So yeah it's been awhile since we've had a chance to blog, but [insert witty bit about too busy getting stuff done here]... However, we have had a few great things going on in the recent months that I want to highlight.
Since we acquired Grove last december we've been plinking away at some bugs, performance issues, and of course the stability problems that plagued it. I'm happy to report that the performance and stability issues have been resolved along with a few feature enhancements and other random bugs.
As usual, we sponsored PyCon and this year even had a kick ass booth that we shared with our buddies over at Project Evolution who we're working with on the much anticipated redesign of Python.org. We also held a kick ass private party, but look for an upcoming blog post on those shennanigans.
We also brought on another new team member, Flavio Curella who we managed to snatch up with the desmise of the software division of the company that originally created Django where most of us worked at one point.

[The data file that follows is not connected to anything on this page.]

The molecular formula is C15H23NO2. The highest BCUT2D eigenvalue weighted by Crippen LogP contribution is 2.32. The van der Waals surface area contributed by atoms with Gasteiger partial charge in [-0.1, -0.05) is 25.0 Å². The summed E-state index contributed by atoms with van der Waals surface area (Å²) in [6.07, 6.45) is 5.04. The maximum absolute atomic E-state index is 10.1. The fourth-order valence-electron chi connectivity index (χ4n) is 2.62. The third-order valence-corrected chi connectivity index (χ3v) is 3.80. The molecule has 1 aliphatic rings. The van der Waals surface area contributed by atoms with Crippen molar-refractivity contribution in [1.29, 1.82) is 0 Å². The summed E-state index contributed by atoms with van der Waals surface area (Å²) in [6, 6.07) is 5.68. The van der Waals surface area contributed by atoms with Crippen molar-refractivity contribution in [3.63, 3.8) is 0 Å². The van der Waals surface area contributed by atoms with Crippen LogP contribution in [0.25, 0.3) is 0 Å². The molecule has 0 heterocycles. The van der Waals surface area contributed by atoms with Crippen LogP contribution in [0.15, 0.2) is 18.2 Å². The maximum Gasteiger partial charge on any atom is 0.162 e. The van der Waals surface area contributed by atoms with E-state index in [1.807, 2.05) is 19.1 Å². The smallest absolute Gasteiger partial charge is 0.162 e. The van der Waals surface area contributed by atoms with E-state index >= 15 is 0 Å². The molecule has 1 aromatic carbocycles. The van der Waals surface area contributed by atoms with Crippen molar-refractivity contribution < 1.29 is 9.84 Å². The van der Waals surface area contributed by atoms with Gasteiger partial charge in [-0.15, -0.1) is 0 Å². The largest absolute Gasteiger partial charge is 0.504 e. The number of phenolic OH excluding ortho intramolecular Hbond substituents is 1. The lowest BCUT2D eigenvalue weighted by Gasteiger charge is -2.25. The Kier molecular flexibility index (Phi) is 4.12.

We also put up an updated version of our popular Django Cheatsheet updated for version 1.5.
And to top it all off, we launched a low traffic Django Tips and Tricks Newsletter. We promise not spam the crap out of you.
Until next time!
Posted on April 25th, 2013 at 14:20:39 and has 0 comments
The news is out: we acquired Grove today, and we're taking over operations immediately.
We think Grove is an incredibly cool tool: it's an IRC server masquarading as a web-based chat application. It's got a really slick web UI that anyone can use, but behind the scenes is IRC, a proven technology trusted by über-geeks everywhere. We love the way Grove bridges the new and the old.
We're first and foremost Grove users, so we think we've got a good grasp of what Grove's other users want. In the short term our focus is going to be on fixing connectivity and improving site performance, but after that we've got some big ideas we're planning to implement. And of course we'd love to hear your ideas for what Grove should do; let us know at firstname.lastname@example.org.
We're really glad that we could give Grove a home at Revsys. We think it's a great match for our company, and we can't wait to start working on our big ideas.